Tips for a Happy Standard Schnauzer ... and Owner

1. Always keep your puppy (and adult dog) in a secure fenced yard or run when he is outside unattended. When you are away from home, keep your puppy indoors confined in a safe area or a crate where he will be safe from thieves, storms, hail, escape, predators, cold or hot weather and abuse or teasing or poisoning from passersby. Keeping the puppy confined indoors when unattended also will keep him safe from electric cords, household poisons and falling objects and will keep your house safe from a puppy which hasn't yet learned that chairs are not chew toys and carpets are not pottys. Finally, never leave him alone chained or tied (See item #6 about crates),

2. Do not leave your dog outside for extended times, especially in cold weather. Puppies chill easily and this is NOT an outdoor breed, even as an adult. You must be especially careful after grooming as this removes the warm, protective coat and is the equivalent of you going out in your summer clothing. Not only is the Standard Schnauzer not physically adapted to be an outdoor breed, it also is a very sociable breed and would be miserable if separated from the family as an outdoor dog.

3. Housetraining is a lot of work for a puppy of any breed, but diligence and kindness will pay off. For your own well-being, it's best to make your puppy earn house privileges and only let her run the house when she has proven reliable. Otherwise, keep the puppy where you can watch her; this will speed up housetraining because the puppy won't be making mistakes where you can't see and correct her. If you want to leave her unsupervised for a while you can confine her to a small area that is covered with papers, put her in a crate, use paper training as an intermediate step or put her outside in mild weather. House training is hard work but your commitment to it will pay off in direct proportion to your effort and consistency.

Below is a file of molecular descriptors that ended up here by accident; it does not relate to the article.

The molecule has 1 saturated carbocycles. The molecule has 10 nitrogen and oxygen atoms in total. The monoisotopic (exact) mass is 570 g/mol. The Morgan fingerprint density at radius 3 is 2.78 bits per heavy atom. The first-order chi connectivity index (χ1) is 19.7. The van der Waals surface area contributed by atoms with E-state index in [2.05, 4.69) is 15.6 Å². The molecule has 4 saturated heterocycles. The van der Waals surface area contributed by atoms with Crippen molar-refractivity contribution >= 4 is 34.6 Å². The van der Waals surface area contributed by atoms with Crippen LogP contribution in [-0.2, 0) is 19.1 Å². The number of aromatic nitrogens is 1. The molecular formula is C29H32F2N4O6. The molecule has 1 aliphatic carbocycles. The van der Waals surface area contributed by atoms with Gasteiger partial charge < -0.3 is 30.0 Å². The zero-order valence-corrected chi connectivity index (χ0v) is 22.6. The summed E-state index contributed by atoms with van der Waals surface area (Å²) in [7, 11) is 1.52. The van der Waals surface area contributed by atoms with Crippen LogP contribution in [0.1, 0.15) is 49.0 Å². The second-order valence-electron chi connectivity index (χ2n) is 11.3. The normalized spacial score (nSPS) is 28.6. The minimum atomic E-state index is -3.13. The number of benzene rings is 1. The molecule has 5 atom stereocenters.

4. Do not allow behavior you don't intend to continue. If you don't want your dog on your furniture, don't allow it right from the beginning. In particular, don't let him get away with puppy biting. Say "no!" firmly and then show him the correct behavior, then praise. Each puppy is different; correct only as firmly as necessary to achieve the desired results. It won't be long before you see what works.

5. Keep your corrections fair and consistent and remember, the best trained dog is a happily trained dog. Use praise, praise, praise and you will have a happy and willing worker.

6. A crate will be your best ally during housetraining, keep your puppy safe in your absence and can be a secure home- away-from-home when you travel. You can usually pick one up at a reasonable cost at yard sales (be sure you clean it thoroughly with Clorox and water then rinse it well before using) or you can get one through a wholesale catalog or pet food retailer. Place the crate close enough to the family so the puppy will not feel abandoned , but far enough away from areas of activity to be quiet and restful. The puppy will object at first, but you must be firm; her objection is not so much being in the crate as it is being away from you and the attention she is used to. Do not use the crate as punishment because you want your puppy to regard her crate as her own space and as a place of refuge.

7. Keep early encounters with children brief, pleasant and always supervised. Children can be cruel or rough without meaning to be.

8. When people are coming and going or when there are children who can leave the door ajar or let the puppy out accidentally, be careful to make sure all doors are closed and that the puppy can't escape. The puppy is very quick and can run out an open door before you even realize he is gone.

9. Puppies are youngsters and need frequent periods of rest.

10. Always use a leash if taking a puppy or adult dog away from the security of her house or yard. This is a very inquisitive breed and will investigate or chase anything that moves. All it takes is one encounter with a car and your beloved pet is gone. Always play it safe.